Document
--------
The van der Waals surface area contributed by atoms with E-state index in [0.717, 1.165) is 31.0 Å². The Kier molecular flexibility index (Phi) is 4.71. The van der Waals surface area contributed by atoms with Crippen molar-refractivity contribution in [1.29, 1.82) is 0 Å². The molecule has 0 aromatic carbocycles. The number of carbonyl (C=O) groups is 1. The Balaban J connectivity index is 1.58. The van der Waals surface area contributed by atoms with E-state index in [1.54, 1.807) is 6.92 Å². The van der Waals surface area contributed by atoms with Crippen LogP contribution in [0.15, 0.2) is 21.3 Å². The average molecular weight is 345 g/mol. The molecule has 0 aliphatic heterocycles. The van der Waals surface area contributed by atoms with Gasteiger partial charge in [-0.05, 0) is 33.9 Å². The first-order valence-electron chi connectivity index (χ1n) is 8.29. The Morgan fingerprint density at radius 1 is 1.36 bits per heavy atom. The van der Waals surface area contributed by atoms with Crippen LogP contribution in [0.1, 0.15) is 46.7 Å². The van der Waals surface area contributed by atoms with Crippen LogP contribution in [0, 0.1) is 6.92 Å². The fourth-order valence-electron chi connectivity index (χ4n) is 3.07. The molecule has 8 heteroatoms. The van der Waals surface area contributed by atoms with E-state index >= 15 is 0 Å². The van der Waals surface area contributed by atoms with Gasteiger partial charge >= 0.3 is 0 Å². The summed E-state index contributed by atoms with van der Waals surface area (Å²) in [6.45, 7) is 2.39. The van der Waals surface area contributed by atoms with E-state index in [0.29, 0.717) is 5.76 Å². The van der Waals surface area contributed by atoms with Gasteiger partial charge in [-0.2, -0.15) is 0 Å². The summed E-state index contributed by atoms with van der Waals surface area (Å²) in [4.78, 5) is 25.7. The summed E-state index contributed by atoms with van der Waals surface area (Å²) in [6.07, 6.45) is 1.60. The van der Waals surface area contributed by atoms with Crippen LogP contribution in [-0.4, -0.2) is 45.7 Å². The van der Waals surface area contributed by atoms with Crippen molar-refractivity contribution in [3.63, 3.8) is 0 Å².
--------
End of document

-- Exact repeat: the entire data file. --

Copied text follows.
The van der Waals surface area contributed by atoms with E-state index in [0.717, 1.165) is 31.0 Å². The Kier molecular flexibility index (Phi) is 4.71. The van der Waals surface area contributed by atoms with Crippen molar-refractivity contribution in [1.29, 1.82) is 0 Å². The molecule has 0 aromatic carbocycles. The number of carbonyl (C=O) groups is 1. The Balaban J connectivity index is 1.58. The van der Waals surface area contributed by atoms with E-state index in [1.54, 1.807) is 6.92 Å². The van der Waals surface area contributed by atoms with Crippen LogP contribution in [0.15, 0.2) is 21.3 Å². The average molecular weight is 345 g/mol. The molecule has 0 aliphatic heterocycles. The van der Waals surface area contributed by atoms with Gasteiger partial charge in [-0.05, 0) is 33.9 Å². The first-order valence-electron chi connectivity index (χ1n) is 8.29. The Morgan fingerprint density at radius 1 is 1.36 bits per heavy atom. The van der Waals surface area contributed by atoms with Crippen LogP contribution in [0.1, 0.15) is 46.7 Å². The van der Waals surface area contributed by atoms with Crippen LogP contribution in [0, 0.1) is 6.92 Å². The fourth-order valence-electron chi connectivity index (χ4n) is 3.07. The molecule has 8 heteroatoms. The van der Waals surface area contributed by atoms with E-state index >= 15 is 0 Å². The van der Waals surface area contributed by atoms with Gasteiger partial charge >= 0.3 is 0 Å². The summed E-state index contributed by atoms with van der Waals surface area (Å²) in [6.45, 7) is 2.39. The van der Waals surface area contributed by atoms with E-state index in [0.29, 0.717) is 5.76 Å². The van der Waals surface area contributed by atoms with Gasteiger partial charge in [-0.2, -0.15) is 0 Å². The summed E-state index contributed by atoms with van der Waals surface area (Å²) in [4.78, 5) is 25.7. The summed E-state index contributed by atoms with van der Waals surface area (Å²) in [6.07, 6.45) is 1.60. The van der Waals surface area contributed by atoms with Crippen LogP contribution in [-0.4, -0.2) is 45.7 Å². The van der Waals surface area contributed by atoms with Crippen molar-refractivity contribution in [3.63, 3.8) is 0 Å².